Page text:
A “deuce” in California may be charged as a misdemeanor or a felony. Felonies are crimes for which the punishment can be a term in prison over a year, however, most DUI cases in our state are misdemeanor matters.
When violations of Vehicle Code 23152(a) and 23152(b) are reported by police as misdemeanors, a person who has been arrested can usually expect to be taken to the police station, tested for controlled substances (blood test, breath test or both) in his system, photographed and fingerprinted, and have his bond set by the watch commander on duty at $2500. A bail bondsman will likely charge that person $250 to post a bond. A supposedly inebriated driver can expect his bond to be set much higher if he has been convicted previously of driving while intoxicated.
Misdemeanor DUI charges commonly result when the arresting officer determines that evidence exists indicating the person driving the vehicle was under the influence, and no accident took place that injured people or property. Physical tests of the driver at the scene of the stop, the odor of alcohol, slurred speech, and watery eyes are just some of the observations officers list when reporting people they believe have been operating a vehicle while under the influence.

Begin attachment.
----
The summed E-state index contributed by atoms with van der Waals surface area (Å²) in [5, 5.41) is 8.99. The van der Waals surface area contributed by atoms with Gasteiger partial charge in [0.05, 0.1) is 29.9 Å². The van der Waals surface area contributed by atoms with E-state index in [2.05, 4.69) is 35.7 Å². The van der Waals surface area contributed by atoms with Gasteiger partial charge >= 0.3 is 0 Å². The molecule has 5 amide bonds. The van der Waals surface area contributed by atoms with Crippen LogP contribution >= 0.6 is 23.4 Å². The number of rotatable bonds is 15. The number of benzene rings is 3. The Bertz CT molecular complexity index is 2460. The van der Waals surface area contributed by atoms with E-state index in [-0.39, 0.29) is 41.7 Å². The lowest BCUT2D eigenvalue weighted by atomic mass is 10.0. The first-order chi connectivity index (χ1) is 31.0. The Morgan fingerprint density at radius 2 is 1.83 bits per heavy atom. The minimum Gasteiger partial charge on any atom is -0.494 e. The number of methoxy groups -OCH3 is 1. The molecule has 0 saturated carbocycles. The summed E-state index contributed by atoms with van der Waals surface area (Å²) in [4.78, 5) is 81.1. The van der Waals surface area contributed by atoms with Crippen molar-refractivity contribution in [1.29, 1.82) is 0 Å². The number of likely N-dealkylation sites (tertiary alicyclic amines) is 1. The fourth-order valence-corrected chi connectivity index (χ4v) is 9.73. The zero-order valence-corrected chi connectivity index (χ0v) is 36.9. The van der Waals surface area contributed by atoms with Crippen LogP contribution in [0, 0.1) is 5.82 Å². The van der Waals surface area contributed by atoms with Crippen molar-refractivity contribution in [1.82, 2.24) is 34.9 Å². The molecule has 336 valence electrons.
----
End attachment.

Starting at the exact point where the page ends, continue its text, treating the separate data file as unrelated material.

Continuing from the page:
Felony DUI’s usually involve an automobile accident and/or people injured either in the driver’s vehicle or in any car with which his vehicle collided. The policeman who arrests the driver does not have to have witnessed the collision. A person written up for a felony deuce can expect his bond to be considerably higher than $2500. If the arrestee does not bail out of jail, he will likely be taken to court for an arraignment (the first court appearance in a criminal case, wherein a defendant pleads guilty or not guilty) within 48 hours.
A Californian facing a felony DUI should be forewarned that prosecutors are now often adding strike special allegations to their criminal complaints. A strike DUI conviction can land a defendant in state prison for up to 3 years, and will considerably increase a person’s time behind bars for any criminal convictions he may have in the future.
Regardless of whether or not you are facing a misdemeanor or felony DUI case, it is absolutely in your best interests to consult with a knowledgeable criminal defense attorney who can properly evaluate the evidence against you. Judges in California take violations of drunken driving laws very seriously and commonly hand out tough sentences to offenders. A private attorney can protect you from much of the cost and harm you might suffer if you choose to represent yourself or utilize the services of a terribly overworked public defender.
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